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‘Laurence Anyways’ epitomizes the feeling of discovering great film

‘Laurence Anyways’ epitomizes the feeling of discovering great film


I’m not proud of this, but it took me 4 days to watch Laurence Anyways, and I should clarify that I didn’t watch the film in varying stretches over these 4 days, I watched it in one sitting. It’s just that that sitting wasn’t until the 4th day after I was originally supposed to watch it. Thursday night I had planned to watch the film by Xavier Dolan, which would be my first film of his, I hadn’t seen anything by him previously. I knew I wouldn’t have time to watch a near 3 hour film Friday or Saturday due to my work schedule, so it was either Thursday night or wait until Sunday night. It’s play instantly on Netflix, so I go to my account to watch it, and it’s at the top of my list, right there in front of my eyes. I’m about to click on it and hit play, but something catches my attention out of the corner of my eye. It was Scorpion King 4: Quest for Power, which was now play instantly on Netflix. I couldn’t resist, this emotional and powerful piece of cinema I had planned on watching would have to wait another day, because I had another emotional and powerful piece of cinema to watch instead.

I have a strong weakness for straight-to-DVD franchises, they are like candy to my soul. I’ve seen all the Scorpion King films and all the Death Race prequels. I know, I’m sorry (I’M NOT SORRY). And while Scorpion King 4 met my sky-high expectations – there’s a scene where the Scorpion King fights off a bunch of guys with nothing but a bearskin rug – I realized that in choosing it over Laurence Anyways, I had undercut one of the basic joys of filmwatching. One of my favorite things about film is that there are always new pockets of cinema for me to discover. I can never know everything about every type of film, and I take great excitement in that fact that there is always more for me to learn about film. For example, I’m particularly underversed in LGBT cinema, and even more so French-Canadian LGBT cinema. Laurence Anyways would not only serve as my introduction to Xavier Dolan – I had only read what Kyle Turner, the internet’s foremost Dolan expert, had written – but to a subgenre of film I was previously sadly unfamiliar with, and what I found was a near masterpiece of filmmaking.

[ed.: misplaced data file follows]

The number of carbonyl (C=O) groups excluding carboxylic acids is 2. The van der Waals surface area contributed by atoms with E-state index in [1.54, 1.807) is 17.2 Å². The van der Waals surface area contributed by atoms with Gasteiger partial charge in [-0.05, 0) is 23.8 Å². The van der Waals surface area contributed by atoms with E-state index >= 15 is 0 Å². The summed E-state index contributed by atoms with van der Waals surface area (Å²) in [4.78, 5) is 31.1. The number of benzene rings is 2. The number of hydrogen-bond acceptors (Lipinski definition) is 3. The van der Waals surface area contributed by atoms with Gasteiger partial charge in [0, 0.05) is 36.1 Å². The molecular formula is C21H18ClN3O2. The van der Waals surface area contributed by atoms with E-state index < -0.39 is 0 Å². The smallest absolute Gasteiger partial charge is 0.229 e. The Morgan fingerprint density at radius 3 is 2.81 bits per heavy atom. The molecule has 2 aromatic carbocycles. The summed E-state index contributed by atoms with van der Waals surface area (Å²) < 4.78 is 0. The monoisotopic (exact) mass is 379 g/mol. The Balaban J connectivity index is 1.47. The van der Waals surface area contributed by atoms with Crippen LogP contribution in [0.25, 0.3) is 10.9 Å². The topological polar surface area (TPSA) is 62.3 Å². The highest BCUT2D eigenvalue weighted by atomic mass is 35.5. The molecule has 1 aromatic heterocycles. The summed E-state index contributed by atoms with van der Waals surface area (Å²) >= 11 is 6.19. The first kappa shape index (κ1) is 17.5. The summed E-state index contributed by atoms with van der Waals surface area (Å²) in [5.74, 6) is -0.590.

The film follows Laurence (Melvil Poupaud), a 35 year old male-to-female transgender high school teacher who decides to come out to her fiancée and family, and charts the 10-year romance between Laurence’s lover Fred (Suzanne Clément) and herself.

There’s an exhilarating sense of energy in the way Dolan shoots even his most intimate and calm scenes. Simple conversations between Laurence and Fred flow with the excitement of a spectacle while retaining subtlety and intimacy. Consider the scenes of Laurence and Fred making lists of things in their car during the rain, there’s a collision of both the calm and the furious that results in an emotion that’s truly unique.


There are subtle yet effective techniques of filmmaking that Dolan uses to immerse the audience. Point of view is a visual technique used throughout the first half of the film. Eyes follow Laurence all the way down the street in the beginning after transitioning. As Laurence walks down the street as a man 10 years earlier, she sees and envies the women around her, zeroing in on their hair. The 1:33 : 1 aspect ratio adds a ripe combination of tension and intimacy to the film. You feel the suffocation that Laurence feels having lived 35 years of her life feeling trapped in her own body.

Dolan will engage in dramatic surrealism with perfect execution. Consider when Fred reads the poem about her in Laurence’s book, her emotions become such that a waterfall literally rains down upon her in her living room. One of the film’s most transcendently beautiful scenes comes when Laurence and Fred walk down a street in slow motion bliss, as various articles of clothing rain down upon them like a celebratory parade while Moderat’s “A New Error” thumps and pulsates the beating heart of the scene. Dolan somehow makes the surreal feel completely natural in this film.

The film is an odyssey of emotion. You get the sense that Xavier Dolan is a firm believer in love and humanity – the pure bliss of being alive – while able to comprehend the passage of time and the people in your life. No, it had nothing that the Scorpion King 4 had – again, FIGHTS OFF A BUNCH OF ABLY ARMED MEN WITH A BEARSKIN RUG – it had a lasting power few films have. I finished the film with the same feeling that we all get after discovering something great – “How in the hell did I wait this long to watch this?” And that, is the true joy of film.